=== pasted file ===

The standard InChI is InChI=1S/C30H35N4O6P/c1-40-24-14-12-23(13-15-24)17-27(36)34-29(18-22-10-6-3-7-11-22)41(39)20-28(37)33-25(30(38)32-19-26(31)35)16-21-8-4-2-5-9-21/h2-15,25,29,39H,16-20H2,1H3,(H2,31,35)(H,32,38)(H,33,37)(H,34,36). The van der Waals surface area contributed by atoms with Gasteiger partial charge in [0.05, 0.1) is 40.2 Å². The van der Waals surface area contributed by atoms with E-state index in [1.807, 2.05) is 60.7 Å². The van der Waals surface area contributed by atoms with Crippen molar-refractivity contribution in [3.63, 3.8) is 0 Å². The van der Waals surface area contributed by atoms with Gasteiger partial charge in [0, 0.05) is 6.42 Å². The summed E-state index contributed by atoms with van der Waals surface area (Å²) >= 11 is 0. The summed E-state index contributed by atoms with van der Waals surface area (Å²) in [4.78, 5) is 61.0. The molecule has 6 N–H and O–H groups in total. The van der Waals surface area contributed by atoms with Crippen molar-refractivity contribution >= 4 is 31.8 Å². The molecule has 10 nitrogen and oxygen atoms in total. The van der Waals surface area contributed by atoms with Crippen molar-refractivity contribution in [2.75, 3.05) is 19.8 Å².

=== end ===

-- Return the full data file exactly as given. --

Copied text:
The standard InChI is InChI=1S/C30H35N4O6P/c1-40-24-14-12-23(13-15-24)17-27(36)34-29(18-22-10-6-3-7-11-22)41(39)20-28(37)33-25(30(38)32-19-26(31)35)16-21-8-4-2-5-9-21/h2-15,25,29,39H,16-20H2,1H3,(H2,31,35)(H,32,38)(H,33,37)(H,34,36). The van der Waals surface area contributed by atoms with Gasteiger partial charge in [0.05, 0.1) is 40.2 Å². The van der Waals surface area contributed by atoms with E-state index in [1.807, 2.05) is 60.7 Å². The van der Waals surface area contributed by atoms with Crippen molar-refractivity contribution in [3.63, 3.8) is 0 Å². The van der Waals surface area contributed by atoms with Gasteiger partial charge in [0, 0.05) is 6.42 Å². The summed E-state index contributed by atoms with van der Waals surface area (Å²) >= 11 is 0. The summed E-state index contributed by atoms with van der Waals surface area (Å²) in [4.78, 5) is 61.0. The molecule has 6 N–H and O–H groups in total. The van der Waals surface area contributed by atoms with Crippen molar-refractivity contribution >= 4 is 31.8 Å². The molecule has 10 nitrogen and oxygen atoms in total. The van der Waals surface area contributed by atoms with Crippen molar-refractivity contribution in [2.75, 3.05) is 19.8 Å².